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Do I need to use a sense resistor for the MC34063 Step-Up Circuit?

I would like to step-up my voltage from 5V to 40V. After doing the math, I've found that I will probably need a 0.16 Ohm Sense Resistor. First of all, I can't seem to find any through-hole sense resistors, and second, I can't find any at a low enough value for this.

So my question, again - Do I need to use a sense resistor for this circuit? What does it actually do for this circuit?

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    \$\begingroup\$ My 3W 10mohm resistors would like a few words with your "can't"s. \$\endgroup\$ Jun 25, 2014 at 21:45
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    \$\begingroup\$ Also, digikey.com/product-search/… \$\endgroup\$ Jun 25, 2014 at 21:47
  • \$\begingroup\$ @IgnacioVazquez-Abrams Are those resistors "Sense" resistors? Does it matter if they aren't? What's the difference? I can find plenty of regular resistors, but are these sense resistors something special? \$\endgroup\$
    – ntgCleaner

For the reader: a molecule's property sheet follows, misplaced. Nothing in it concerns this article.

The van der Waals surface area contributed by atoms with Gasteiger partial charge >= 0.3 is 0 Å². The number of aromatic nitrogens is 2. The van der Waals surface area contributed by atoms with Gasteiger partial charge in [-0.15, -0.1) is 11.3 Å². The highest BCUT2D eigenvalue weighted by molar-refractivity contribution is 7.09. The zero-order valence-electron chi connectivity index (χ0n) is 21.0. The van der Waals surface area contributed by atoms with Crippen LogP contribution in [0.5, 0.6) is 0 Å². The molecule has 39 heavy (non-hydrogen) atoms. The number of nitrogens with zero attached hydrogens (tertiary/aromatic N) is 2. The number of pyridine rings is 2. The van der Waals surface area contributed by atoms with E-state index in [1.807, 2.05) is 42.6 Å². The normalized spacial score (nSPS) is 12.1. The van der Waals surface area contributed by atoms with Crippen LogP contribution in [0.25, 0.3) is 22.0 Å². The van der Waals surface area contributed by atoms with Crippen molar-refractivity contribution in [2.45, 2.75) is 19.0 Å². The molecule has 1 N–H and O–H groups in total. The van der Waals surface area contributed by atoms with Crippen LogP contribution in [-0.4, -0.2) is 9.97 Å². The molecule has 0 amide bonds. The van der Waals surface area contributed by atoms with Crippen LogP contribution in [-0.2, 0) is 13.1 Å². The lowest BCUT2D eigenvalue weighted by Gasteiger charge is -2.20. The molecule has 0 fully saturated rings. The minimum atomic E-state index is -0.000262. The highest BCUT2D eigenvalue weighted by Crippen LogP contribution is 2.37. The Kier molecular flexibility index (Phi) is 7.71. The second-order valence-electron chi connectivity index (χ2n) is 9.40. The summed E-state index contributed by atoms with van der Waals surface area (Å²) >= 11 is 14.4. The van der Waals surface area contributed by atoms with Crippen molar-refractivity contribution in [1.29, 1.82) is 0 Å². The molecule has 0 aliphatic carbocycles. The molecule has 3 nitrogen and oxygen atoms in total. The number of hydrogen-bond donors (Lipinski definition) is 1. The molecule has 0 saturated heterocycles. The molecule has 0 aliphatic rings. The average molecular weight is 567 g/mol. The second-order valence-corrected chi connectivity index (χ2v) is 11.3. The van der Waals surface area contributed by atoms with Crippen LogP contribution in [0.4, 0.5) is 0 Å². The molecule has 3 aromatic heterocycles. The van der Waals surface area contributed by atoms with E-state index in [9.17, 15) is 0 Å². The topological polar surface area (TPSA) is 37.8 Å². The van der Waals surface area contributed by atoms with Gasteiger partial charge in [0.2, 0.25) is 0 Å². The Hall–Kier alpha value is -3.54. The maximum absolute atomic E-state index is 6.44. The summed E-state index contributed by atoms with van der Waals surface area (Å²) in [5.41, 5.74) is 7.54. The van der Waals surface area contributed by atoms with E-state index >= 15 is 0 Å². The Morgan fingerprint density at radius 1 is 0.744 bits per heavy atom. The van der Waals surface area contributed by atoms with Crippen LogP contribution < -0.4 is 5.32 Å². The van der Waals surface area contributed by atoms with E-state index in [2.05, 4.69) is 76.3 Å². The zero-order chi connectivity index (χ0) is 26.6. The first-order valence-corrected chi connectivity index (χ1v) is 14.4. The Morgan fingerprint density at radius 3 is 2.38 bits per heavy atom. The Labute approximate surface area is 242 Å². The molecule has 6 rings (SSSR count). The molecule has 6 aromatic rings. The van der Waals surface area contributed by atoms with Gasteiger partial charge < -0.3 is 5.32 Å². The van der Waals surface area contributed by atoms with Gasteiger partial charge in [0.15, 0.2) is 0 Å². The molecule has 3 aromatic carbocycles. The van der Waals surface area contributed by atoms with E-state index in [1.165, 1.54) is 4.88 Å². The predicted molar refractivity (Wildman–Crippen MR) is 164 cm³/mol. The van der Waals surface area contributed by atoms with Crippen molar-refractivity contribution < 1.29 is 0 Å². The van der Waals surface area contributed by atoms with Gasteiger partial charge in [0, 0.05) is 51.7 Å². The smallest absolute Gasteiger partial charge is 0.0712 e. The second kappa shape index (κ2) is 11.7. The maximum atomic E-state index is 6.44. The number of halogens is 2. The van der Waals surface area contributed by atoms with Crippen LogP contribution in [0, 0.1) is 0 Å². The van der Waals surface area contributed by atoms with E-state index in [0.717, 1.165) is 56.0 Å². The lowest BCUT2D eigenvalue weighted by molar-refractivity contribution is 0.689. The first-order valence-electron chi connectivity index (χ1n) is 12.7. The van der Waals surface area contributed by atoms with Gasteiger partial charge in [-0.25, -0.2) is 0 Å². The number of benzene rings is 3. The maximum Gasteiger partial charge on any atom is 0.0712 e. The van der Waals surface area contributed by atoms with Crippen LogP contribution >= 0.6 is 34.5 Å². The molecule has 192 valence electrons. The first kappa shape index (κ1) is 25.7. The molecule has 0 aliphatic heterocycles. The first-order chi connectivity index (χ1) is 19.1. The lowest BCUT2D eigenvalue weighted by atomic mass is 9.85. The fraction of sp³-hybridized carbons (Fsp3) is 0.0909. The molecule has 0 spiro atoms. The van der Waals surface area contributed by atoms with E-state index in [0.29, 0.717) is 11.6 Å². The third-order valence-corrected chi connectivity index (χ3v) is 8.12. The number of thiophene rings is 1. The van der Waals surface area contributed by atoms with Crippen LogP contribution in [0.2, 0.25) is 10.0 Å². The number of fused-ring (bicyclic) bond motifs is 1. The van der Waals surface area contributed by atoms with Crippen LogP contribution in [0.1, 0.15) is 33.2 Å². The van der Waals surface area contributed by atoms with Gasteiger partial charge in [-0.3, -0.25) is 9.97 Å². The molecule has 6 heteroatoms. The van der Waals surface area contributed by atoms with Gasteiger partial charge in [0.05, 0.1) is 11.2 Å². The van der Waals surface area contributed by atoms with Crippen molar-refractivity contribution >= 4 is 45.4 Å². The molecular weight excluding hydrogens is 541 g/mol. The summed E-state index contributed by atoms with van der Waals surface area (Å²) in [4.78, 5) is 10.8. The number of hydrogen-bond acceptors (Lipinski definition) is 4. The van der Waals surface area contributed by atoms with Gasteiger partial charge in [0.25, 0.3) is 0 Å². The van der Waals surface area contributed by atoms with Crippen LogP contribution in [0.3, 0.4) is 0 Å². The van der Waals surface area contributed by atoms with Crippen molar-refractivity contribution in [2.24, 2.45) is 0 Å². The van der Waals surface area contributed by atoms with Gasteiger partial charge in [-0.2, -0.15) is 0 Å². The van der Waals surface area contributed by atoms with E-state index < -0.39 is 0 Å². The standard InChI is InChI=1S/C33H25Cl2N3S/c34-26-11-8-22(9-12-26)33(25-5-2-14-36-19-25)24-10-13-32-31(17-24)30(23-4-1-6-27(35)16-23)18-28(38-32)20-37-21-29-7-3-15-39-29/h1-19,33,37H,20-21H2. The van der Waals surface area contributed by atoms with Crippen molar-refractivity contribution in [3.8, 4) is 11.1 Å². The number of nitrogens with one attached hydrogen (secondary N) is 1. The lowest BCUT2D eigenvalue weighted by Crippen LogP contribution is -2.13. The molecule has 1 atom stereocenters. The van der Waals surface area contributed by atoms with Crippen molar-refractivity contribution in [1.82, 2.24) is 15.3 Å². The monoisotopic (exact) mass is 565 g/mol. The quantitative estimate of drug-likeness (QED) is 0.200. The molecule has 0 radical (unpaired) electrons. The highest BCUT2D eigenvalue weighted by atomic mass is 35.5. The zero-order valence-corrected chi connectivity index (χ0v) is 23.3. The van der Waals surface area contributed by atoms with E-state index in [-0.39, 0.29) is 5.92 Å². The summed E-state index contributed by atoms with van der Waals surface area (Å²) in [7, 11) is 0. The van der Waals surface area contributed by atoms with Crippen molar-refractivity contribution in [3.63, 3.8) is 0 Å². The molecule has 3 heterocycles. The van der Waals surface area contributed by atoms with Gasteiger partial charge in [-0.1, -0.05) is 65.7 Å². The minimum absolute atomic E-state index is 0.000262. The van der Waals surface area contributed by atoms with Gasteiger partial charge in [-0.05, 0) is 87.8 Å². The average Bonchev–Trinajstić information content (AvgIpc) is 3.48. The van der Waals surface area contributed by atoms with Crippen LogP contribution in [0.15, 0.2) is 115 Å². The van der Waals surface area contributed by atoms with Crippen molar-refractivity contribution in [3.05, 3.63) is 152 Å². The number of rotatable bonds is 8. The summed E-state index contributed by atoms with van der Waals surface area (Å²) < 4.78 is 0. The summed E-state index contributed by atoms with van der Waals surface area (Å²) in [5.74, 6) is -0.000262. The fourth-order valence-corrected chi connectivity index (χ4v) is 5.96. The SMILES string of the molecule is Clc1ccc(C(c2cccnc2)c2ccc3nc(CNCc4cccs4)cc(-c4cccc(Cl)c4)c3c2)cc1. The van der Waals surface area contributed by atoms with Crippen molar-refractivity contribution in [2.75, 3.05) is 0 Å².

Jun 25, 2014 at 21:49
  • \$\begingroup\$ If you really wanted to you could attach Kelvin connections to it, but at 160mohm it may not be worth it. \$\endgroup\$ Jun 25, 2014 at 21:50
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    \$\begingroup\$ @ntgCleaner A Sense resistor is a regular resistor, just with a very very low resistance, as to not draw too much Power, drop too much voltage or produce much heat as to burnout, which are important in current sensing. A 10 milli-Ohm resistor is a sense resistor. \$\endgroup\$
    – Passerby
    Jun 25, 2014 at 22:32

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The sense resistor is used to limit the peak current through the transistor switch and the output in the case of a short circuit on the output or the output inductor saturating.

A sense resistor can be a PCB trace or a length or wire. For example, a 1.8 inch length of 40GA. copper wire will have a resistance of about 0.16 ohms at 25C.

But, it does not have to be used.

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  • \$\begingroup\$ I don't buy the sense resistor being optional. Where does it say it in the datasheet? \$\endgroup\$
    – Matt Young
    Jun 26, 2014 at 3:38
  • \$\begingroup\$ The data sheet spec "Current Limit Sense Voltage" typical = 300mV is used to calculate the resistance value for the over current condition. The shunt resistor ohms is = 0.3V/Imax. The only time this part of the circuit is active is when the current being conducted through the transistor switch exceeds the Imax value. When this happens the current conduction cycles is short cycled to turn off the switch and interrupt the current. This happens when there is a short on the output or very high input voltage. Not using the shut resistor may not be a good idea, but it is not required. \$\endgroup\$
    – waltx
    Jun 26, 2014 at 4:52

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